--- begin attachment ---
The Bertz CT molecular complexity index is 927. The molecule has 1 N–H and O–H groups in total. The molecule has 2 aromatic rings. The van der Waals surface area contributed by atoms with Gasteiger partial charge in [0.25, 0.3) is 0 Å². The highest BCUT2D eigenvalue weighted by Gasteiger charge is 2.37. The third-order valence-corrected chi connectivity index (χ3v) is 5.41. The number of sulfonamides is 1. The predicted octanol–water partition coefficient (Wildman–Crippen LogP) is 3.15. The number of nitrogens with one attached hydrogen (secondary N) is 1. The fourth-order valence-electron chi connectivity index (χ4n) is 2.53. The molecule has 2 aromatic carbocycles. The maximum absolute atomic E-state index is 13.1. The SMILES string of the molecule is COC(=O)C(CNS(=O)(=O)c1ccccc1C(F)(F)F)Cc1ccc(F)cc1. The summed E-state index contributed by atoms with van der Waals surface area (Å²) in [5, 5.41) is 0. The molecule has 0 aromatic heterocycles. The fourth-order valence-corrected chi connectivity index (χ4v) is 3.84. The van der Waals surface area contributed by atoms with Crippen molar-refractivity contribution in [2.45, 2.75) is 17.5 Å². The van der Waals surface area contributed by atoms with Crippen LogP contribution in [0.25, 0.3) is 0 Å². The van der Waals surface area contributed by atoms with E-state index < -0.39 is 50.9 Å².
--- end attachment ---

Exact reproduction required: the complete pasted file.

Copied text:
The Bertz CT molecular complexity index is 927. The molecule has 1 N–H and O–H groups in total. The molecule has 2 aromatic rings. The van der Waals surface area contributed by atoms with Gasteiger partial charge in [0.25, 0.3) is 0 Å². The highest BCUT2D eigenvalue weighted by Gasteiger charge is 2.37. The third-order valence-corrected chi connectivity index (χ3v) is 5.41. The number of sulfonamides is 1. The predicted octanol–water partition coefficient (Wildman–Crippen LogP) is 3.15. The number of nitrogens with one attached hydrogen (secondary N) is 1. The fourth-order valence-electron chi connectivity index (χ4n) is 2.53. The molecule has 2 aromatic carbocycles. The maximum absolute atomic E-state index is 13.1. The SMILES string of the molecule is COC(=O)C(CNS(=O)(=O)c1ccccc1C(F)(F)F)Cc1ccc(F)cc1. The summed E-state index contributed by atoms with van der Waals surface area (Å²) in [5, 5.41) is 0. The molecule has 0 aromatic heterocycles. The fourth-order valence-corrected chi connectivity index (χ4v) is 3.84. The van der Waals surface area contributed by atoms with Crippen molar-refractivity contribution in [2.45, 2.75) is 17.5 Å². The van der Waals surface area contributed by atoms with Crippen LogP contribution in [0.25, 0.3) is 0 Å². The van der Waals surface area contributed by atoms with E-state index < -0.39 is 50.9 Å².